Monday, June 10, 2019
CIT award

Dedication, service and courage—these were the three words stressed by Ebony Rao of the Mecklenburg County Crisis Intervention Team (CIT) regarding the UNC Charlotte’s Police and Public Safety Department, which received an award for its actions taken on April 30.

During the recent fourth annual CIT Community Awareness and Recognition event Rao thanked PPS Chief Jeff Baker for volunteering with the organization. The Mecklenburg County CIT program began in 2008 as part of the county’s pre-booking jail diversion efforts. The local program is heavily based in recovery and trauma-informed principles. It has three components: intensive training; strong, collaborative law enforcement and provider partnerships; and significant consumer and family involvement. CIT’s primary purpose is to reduce harm and increase diversion from jail to treatment. CIT training equips police officers to deal swiftly and thoughtfully with crisis situations.

Shifting her comments to the department’s collective work on April 30 and the days that followed, Rao said, “As a community, as a campus and as a program, we thank the UNC Charlotte Police Department for their dedication, service and courage before, during, and after the crisis that has impacted our communities. We thank you for participating in CIT, and we thank you for demonstrating what the power of crisis intervention is all about.”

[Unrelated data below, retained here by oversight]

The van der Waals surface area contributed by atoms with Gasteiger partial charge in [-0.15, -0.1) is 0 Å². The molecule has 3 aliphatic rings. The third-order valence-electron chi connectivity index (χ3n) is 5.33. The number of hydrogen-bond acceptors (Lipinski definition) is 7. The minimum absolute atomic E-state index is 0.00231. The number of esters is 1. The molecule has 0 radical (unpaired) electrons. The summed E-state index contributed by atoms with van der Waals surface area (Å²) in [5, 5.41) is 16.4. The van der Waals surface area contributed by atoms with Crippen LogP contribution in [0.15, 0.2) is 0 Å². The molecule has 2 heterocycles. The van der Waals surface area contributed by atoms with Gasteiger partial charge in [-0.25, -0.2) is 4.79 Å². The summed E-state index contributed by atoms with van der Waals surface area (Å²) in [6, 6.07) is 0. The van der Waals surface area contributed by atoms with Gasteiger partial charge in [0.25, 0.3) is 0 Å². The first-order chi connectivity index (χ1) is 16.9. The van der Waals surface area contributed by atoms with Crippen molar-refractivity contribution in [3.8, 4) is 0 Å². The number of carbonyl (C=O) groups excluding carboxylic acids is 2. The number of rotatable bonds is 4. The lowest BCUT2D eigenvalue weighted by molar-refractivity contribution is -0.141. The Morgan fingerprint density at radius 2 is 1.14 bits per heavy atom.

According to Baker, the UNC Charlotte Police Department’s community coordinators, along with several other officers, are CIT-trained. He stated his goal is for all officers to receive this training.

“CIT training for law enforcement officers is critical in that it provides a host of solutions to high stress situations that involve mental illness, drug addiction and suicide. Officers throughout Charlotte-Mecklenburg have been provided with techniques that de-escalate what consistently can lead to less-than-lethal outcomes,” he said.

The event’s program included award presentations to a list of other individuals and community partners, as well as a keynote message from Tommy Rieman, director of philanthropy for Veterans Bridge Home.

Since its inception, the Mecklenburg County CIT has trained 1,400-plus law enforcement members.